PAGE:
As I walked the grounds of Thomas Jefferson’s home, Monticello, I kept saying to myself, “How was one man so brilliant in so many different fields?”
Thomas Jefferson. Author of the Declaration of Independence. Third President of the United States. Lawyer, architect, landscaper, gardener, farmer, viticulturist, scientist, inventor. The man spoke five languages fluently and absolutely devoured books. The size of his library was staggering and he invented a revolving bookstand that held five books at once. It is said that he would switch from book to book, reading all five at the same time.
I love touring historic homes. I’m smitten with the self-sufficiency of homesteads back in the days of America’s discovery and founding. I’m humbled by everything these people produced with fewer and less efficient tools than we use today. I’m enamored with the idea of reading, writing, building, and gardening as a full-time job – the simplicity (I know it wasn’t simple) of creating what you need and often bartering for the rest. And so, Monticello, in Charlottesville, Virginia, was like a feast for my soul.
Jefferson built – and rebuilt – Monticello over a period of 40 years. He taught himself architecture and designed every aspect of the house and its extensive grounds. It’s truly inspiring to take the house tour and learn the details of his designs, the brilliance of his inventions. In addition to the house tour, there are special garden tours and slavery tours that can be reserved separately. There is a 0.6 mile trail you can walk from the visitor center to the house, allowing exploration of the massive vegetable garden and gravesites. I highly recommend it, but if you can’t do the walk, there is a shuttle.
Down the road from Monticello, you’ll find Michie Tavern – described in a brochure as “a complete 18th-century experience! Delicious southern fare, interactive tours, and unique shopping experiences.” Sounds a bit like a tourist trap, right? Oh, so wrong. Michie Tavern not only satisfied my thirst for the historic, but it was also a feast in the true sense of the word.
Michie Tavern operated in the late 18th and early 19th centuries, serving as a tavern, inn, and ordinary (where a complete meal was served at a fixed price). We had an excellent docent who transported our group back in time as we learned about the many roles the tavern fulfilled in colonial times. One of its most important roles was to serve as a place where travelers could rest, refresh, and share the news of the day. But the tavern also served as a general store, meeting place, sleeping space, location for dances and church services, barber, post office, and school. In the meeting space – about as big as a modern home’s living room, yet considered “expansive” at the time – we had some laughs while our docent taught us to dance the Virginia Reel!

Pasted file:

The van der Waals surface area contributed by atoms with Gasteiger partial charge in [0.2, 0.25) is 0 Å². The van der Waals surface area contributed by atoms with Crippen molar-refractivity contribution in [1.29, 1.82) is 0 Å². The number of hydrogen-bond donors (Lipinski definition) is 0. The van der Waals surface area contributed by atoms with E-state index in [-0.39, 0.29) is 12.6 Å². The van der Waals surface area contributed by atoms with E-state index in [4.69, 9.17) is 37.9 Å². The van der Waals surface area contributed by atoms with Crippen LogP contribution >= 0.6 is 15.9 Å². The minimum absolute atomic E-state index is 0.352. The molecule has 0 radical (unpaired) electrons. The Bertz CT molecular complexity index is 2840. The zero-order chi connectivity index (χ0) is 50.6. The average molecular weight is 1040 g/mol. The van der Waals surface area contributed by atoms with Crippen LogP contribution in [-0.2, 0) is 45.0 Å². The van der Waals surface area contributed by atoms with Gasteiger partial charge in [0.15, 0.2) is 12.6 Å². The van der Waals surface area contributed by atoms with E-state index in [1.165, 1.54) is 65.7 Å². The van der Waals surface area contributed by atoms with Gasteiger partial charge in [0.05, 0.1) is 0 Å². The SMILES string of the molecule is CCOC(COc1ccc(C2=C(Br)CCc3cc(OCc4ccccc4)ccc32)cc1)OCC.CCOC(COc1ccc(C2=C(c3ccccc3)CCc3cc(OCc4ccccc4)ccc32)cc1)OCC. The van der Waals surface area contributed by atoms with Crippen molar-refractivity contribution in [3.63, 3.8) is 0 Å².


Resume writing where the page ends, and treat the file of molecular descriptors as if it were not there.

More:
Next we had our “midday meal” in the Ordinary. Food was served in a buffet line and included fried chicken, roast chicken, pulled BBQ pork, black-eye peas, stewed tomatoes, mashed potatoes with gravy, green beans, cole slaw, beets, biscuits and cornbread – all delicious. Once we were seated, servers dressed in period clothing came around offering seconds on anything and everything – all for one price.
When we were sufficiently stuffed, we moved on to our next activity: Mr. Michie’s Treasure Hunt. Kids can participate by touring the tavern, eating in the Ordinary, visiting the Clothier, Metal Smith Shop, and General Store, and answering a list of questions – which were surprisingly challenging, so be sure to pay attention! All of the staff were engaging and genuinely pleased to interact with the kids and teach them more about colonial times. At the Clothier, we were all encouraged to try on period clothing, which was great fun. Of course, we couldn’t leave without buying a bonnet and infantryman’s cap for the kids. When they finished their hunt, the kids received their treasure: a bag of gold chocolate coins.
Learning about history is fascinating and exciting when it comes alive at a place like Monticello. Experiencing all that Jefferson built inspired me to plant a vegetable garden with my family. You never know when inspiration will strike, but I’m pretty sure something at Monticello and Michie Tavern will motivate you to learn more about our past and its effect on our future.
The Charlottesville CVB graciously provided me with a President’s Pass, valid for entrance to Monticello, Ash Lawn-Highland (James Monroe’s home), and Michie Tavern. The opinions expressed here are my own.
Shannon Entin is a family travel writer passionate about road trips and homeschooling – and how they come together to keep her and her family learning and growing all the time. Join her “Travel. Think. Grow.” email newsletter list for family travel inspiration!